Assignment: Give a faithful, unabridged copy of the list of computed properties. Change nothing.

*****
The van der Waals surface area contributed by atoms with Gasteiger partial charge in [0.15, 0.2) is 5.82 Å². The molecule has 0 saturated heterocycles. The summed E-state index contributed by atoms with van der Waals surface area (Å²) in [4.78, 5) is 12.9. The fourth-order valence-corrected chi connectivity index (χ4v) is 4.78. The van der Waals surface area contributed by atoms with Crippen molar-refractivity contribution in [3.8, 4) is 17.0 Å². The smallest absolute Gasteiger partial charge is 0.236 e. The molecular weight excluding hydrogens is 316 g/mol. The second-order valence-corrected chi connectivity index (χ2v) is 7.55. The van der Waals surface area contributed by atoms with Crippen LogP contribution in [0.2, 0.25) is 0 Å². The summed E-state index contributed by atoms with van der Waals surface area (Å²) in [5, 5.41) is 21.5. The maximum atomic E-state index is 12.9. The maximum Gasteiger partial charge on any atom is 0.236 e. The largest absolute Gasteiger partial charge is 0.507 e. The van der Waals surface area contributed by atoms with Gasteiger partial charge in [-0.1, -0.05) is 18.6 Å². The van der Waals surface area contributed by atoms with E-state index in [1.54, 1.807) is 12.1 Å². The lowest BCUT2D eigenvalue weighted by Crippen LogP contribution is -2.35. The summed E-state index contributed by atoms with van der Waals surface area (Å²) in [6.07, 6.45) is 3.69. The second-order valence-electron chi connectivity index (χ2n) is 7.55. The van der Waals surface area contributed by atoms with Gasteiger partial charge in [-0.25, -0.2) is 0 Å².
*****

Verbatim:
The van der Waals surface area contributed by atoms with Gasteiger partial charge in [0.15, 0.2) is 5.82 Å². The molecule has 0 saturated heterocycles. The summed E-state index contributed by atoms with van der Waals surface area (Å²) in [4.78, 5) is 12.9. The fourth-order valence-corrected chi connectivity index (χ4v) is 4.78. The van der Waals surface area contributed by atoms with Crippen molar-refractivity contribution in [3.8, 4) is 17.0 Å². The smallest absolute Gasteiger partial charge is 0.236 e. The molecular weight excluding hydrogens is 316 g/mol. The second-order valence-corrected chi connectivity index (χ2v) is 7.55. The van der Waals surface area contributed by atoms with Crippen LogP contribution in [0.2, 0.25) is 0 Å². The summed E-state index contributed by atoms with van der Waals surface area (Å²) in [5, 5.41) is 21.5. The maximum atomic E-state index is 12.9. The maximum Gasteiger partial charge on any atom is 0.236 e. The largest absolute Gasteiger partial charge is 0.507 e. The van der Waals surface area contributed by atoms with Gasteiger partial charge in [-0.1, -0.05) is 18.6 Å². The van der Waals surface area contributed by atoms with E-state index in [1.54, 1.807) is 12.1 Å². The lowest BCUT2D eigenvalue weighted by Crippen LogP contribution is -2.35. The summed E-state index contributed by atoms with van der Waals surface area (Å²) in [6.07, 6.45) is 3.69. The second-order valence-electron chi connectivity index (χ2n) is 7.55. The van der Waals surface area contributed by atoms with Gasteiger partial charge in [-0.25, -0.2) is 0 Å².